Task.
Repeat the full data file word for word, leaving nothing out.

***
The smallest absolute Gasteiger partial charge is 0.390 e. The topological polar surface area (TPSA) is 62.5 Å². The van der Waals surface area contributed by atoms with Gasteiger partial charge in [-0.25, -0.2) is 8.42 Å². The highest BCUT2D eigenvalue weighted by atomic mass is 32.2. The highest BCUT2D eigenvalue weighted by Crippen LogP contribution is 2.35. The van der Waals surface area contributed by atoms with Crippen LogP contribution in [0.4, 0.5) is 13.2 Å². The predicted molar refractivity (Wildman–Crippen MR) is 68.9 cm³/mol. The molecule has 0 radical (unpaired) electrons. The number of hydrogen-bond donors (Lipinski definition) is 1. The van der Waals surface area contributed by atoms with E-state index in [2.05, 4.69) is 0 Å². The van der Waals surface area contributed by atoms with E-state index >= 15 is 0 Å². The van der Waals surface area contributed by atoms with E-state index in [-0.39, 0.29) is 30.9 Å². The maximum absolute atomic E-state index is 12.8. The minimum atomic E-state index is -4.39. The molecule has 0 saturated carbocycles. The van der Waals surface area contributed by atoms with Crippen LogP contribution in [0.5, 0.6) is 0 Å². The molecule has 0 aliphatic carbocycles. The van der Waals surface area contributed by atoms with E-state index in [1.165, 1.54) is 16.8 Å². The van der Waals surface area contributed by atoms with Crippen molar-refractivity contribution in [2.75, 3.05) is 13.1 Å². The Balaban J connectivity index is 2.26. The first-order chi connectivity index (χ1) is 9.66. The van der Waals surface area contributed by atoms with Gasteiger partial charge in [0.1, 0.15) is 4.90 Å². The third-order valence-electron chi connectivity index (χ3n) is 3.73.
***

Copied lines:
The smallest absolute Gasteiger partial charge is 0.390 e. The topological polar surface area (TPSA) is 62.5 Å². The van der Waals surface area contributed by atoms with Gasteiger partial charge in [-0.25, -0.2) is 8.42 Å². The highest BCUT2D eigenvalue weighted by atomic mass is 32.2. The highest BCUT2D eigenvalue weighted by Crippen LogP contribution is 2.35. The van der Waals surface area contributed by atoms with Crippen LogP contribution in [0.4, 0.5) is 13.2 Å². The predicted molar refractivity (Wildman–Crippen MR) is 68.9 cm³/mol. The molecule has 0 radical (unpaired) electrons. The number of hydrogen-bond donors (Lipinski definition) is 1. The van der Waals surface area contributed by atoms with E-state index in [2.05, 4.69) is 0 Å². The van der Waals surface area contributed by atoms with E-state index >= 15 is 0 Å². The van der Waals surface area contributed by atoms with E-state index in [-0.39, 0.29) is 30.9 Å². The maximum absolute atomic E-state index is 12.8. The minimum atomic E-state index is -4.39. The molecule has 0 saturated carbocycles. The van der Waals surface area contributed by atoms with Crippen LogP contribution in [0.5, 0.6) is 0 Å². The molecule has 0 aliphatic carbocycles. The van der Waals surface area contributed by atoms with E-state index in [1.165, 1.54) is 16.8 Å². The van der Waals surface area contributed by atoms with Crippen molar-refractivity contribution in [2.75, 3.05) is 13.1 Å². The Balaban J connectivity index is 2.26. The first-order chi connectivity index (χ1) is 9.66. The van der Waals surface area contributed by atoms with Gasteiger partial charge in [0.1, 0.15) is 4.90 Å². The third-order valence-electron chi connectivity index (χ3n) is 3.73.